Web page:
The God Who Can Cease Being God
If I have told you earthly things and you do not believe, how will you believe if I tell you heavenly things? No one has ascended to heaven but He who came down from heaven, that is, the Son of Man who is in heaven (John 3:12-13).
The ruckus that took place among Christians over the Deity of Jesus is all the evidence needed to prove that some Christians actually believe that God can cease being God. That there are brethren who believe that the Divine Logos, in order to become a man,1 divested Himself of His Divinity and Godhood cannot be doubted. Although one who had very publicly espoused this view has now acknowledged his error, nevertheless, there are others who still believe it. It is my firm conviction that this issue is one of the most serious threats to the integrity of Christianity that has raised its ugly head once again now in the modern era. Consequently, it has troubled me that many Christians consider the whole controversy over the Deity of Jesus to be a preacher squabble about a subject that is just not all that important. Brethren, Jesus clearly said, “If you do not believe that I am He, you will die in your sins.”2 When He said this, He was not arguing for His humanity. On the contrary, He was saying that if one did not believe in His Deity, he could not go to heaven. The apostle John identifies this as the spirit of “Anti-christ.”3 Therefore, the question over the Deity of Jesus is not a “tempest in a teapot” issue. Where you and I will spend eternity depends upon getting this answer right!
For Christianity to be what it is, there are two cardinal tenets that cannot be tampered with: (1) the Incarnation of God’s Son, and (2) the triune nature of the Godhead. If Jesus Christ is, in fact, the eternal, divine Word of God the Father, and if the unity of God is taken seriously,4 then a plurality of persons within the Godhead is a fact that cannot be denied. In fact, if it had not been for the Incarnation, the truth about the triune nature of God would have never arisen. Hence, the truth about the Deity of Jesus and the Godhead are necessarily interconnected doctrines of the Christian faith. If one were to refute either of these doctrines, then Christianity would be shown to be nothing more than an elaborately devised sham. So, when one, for whatever reason, begins to argue that God the Son divested His Godhood and Divinity and became just a man, he has become, whether he thinks so or not, an enemy of the faith. Undoubtedly, an intrinsically human Jesus is nothing more than a sham god. When those who have created this gelded god then turn around and proclaim to believe in his Deity, they are engaged in orthotalksy.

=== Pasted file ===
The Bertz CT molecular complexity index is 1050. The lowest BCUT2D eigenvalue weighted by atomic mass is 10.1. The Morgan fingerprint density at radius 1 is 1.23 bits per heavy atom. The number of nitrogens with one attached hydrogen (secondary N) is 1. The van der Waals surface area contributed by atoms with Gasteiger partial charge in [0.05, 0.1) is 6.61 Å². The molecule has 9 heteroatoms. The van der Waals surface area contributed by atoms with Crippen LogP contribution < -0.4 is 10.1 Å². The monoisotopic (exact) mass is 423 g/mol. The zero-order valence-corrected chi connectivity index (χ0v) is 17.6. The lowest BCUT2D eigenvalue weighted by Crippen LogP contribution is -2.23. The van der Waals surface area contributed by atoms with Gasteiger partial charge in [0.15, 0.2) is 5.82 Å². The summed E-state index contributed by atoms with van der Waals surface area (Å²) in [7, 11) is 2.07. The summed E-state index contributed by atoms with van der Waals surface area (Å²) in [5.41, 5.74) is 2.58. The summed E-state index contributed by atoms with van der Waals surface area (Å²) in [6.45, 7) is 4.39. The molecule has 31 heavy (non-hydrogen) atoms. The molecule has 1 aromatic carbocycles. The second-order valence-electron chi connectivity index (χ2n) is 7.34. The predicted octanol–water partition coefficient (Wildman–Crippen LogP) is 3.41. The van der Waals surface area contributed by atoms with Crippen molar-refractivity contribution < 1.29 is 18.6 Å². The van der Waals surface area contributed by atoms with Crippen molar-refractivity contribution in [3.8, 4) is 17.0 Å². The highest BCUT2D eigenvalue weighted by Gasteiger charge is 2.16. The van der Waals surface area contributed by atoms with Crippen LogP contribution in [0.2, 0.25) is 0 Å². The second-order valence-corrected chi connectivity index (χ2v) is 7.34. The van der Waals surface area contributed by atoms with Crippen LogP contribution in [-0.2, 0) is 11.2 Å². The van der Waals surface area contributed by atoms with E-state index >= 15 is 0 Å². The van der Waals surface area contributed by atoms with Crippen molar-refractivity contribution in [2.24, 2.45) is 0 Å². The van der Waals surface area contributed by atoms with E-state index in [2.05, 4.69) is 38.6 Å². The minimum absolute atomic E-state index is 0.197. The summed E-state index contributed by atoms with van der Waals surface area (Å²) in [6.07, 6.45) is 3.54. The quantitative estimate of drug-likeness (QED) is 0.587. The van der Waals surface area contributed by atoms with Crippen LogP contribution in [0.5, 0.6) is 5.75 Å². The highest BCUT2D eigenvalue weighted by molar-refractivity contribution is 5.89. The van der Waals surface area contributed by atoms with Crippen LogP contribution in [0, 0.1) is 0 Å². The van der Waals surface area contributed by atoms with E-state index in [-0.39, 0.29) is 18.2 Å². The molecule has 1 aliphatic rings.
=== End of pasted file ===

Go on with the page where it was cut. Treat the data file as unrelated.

Those among us who argue for a totally human Jesus (with Deity divested) are reflecting the influence of process theology, which proudly asserts that the classical two-natures doctrine of Jesus presupposes concepts that are outdated, absurd, and totally irrelevant to the modern way of thinking. According to the Processians, Jesus as the God-man is a concept that must go because it is not possible for the sophisticated, enlightened mind to believe the impossibly absurd idea that two entities (God and man) can occupy the same space at the same time. In other words, when viewed as substances, Deity cannot possibly unite with humanity without creating the displacement of one substance by the other. One can be God, or one can be man, but one cannot be both God and man simultaneously. Processians love to talk about the “havoc” wreaked by the belief that Jesus of Nazareth was both fully God and fully man at the same time. This is, of course, precisely the same idea being expressed by some brethren today who scoff at the idea that Jesus could be 100% God and 100% man without being a 200% monstrosity. Therefore, when I listen to or read after these brethren, I want to ask, “Will the real Processians among us please stand up?”
Given the nature of God, there is no chance that He can ever be anything other that what He is. This can be inferred from His self-existent, eternal, and infinite nature. His nature or essence cannot change, but is eternally the same, incorruptible5 and immortal6. In other words, He is unchangeable or immutable.7 What does this mean? It means that the Self-Existent One cannot be not self-existent; it means that the Eternal One cannot be not eternal; it means that the Infinite One cannot be not infinite; et cetera. God, ontologically speaking (i.e., by the nature of His being), cannot be anything else; if He were, He would not be God.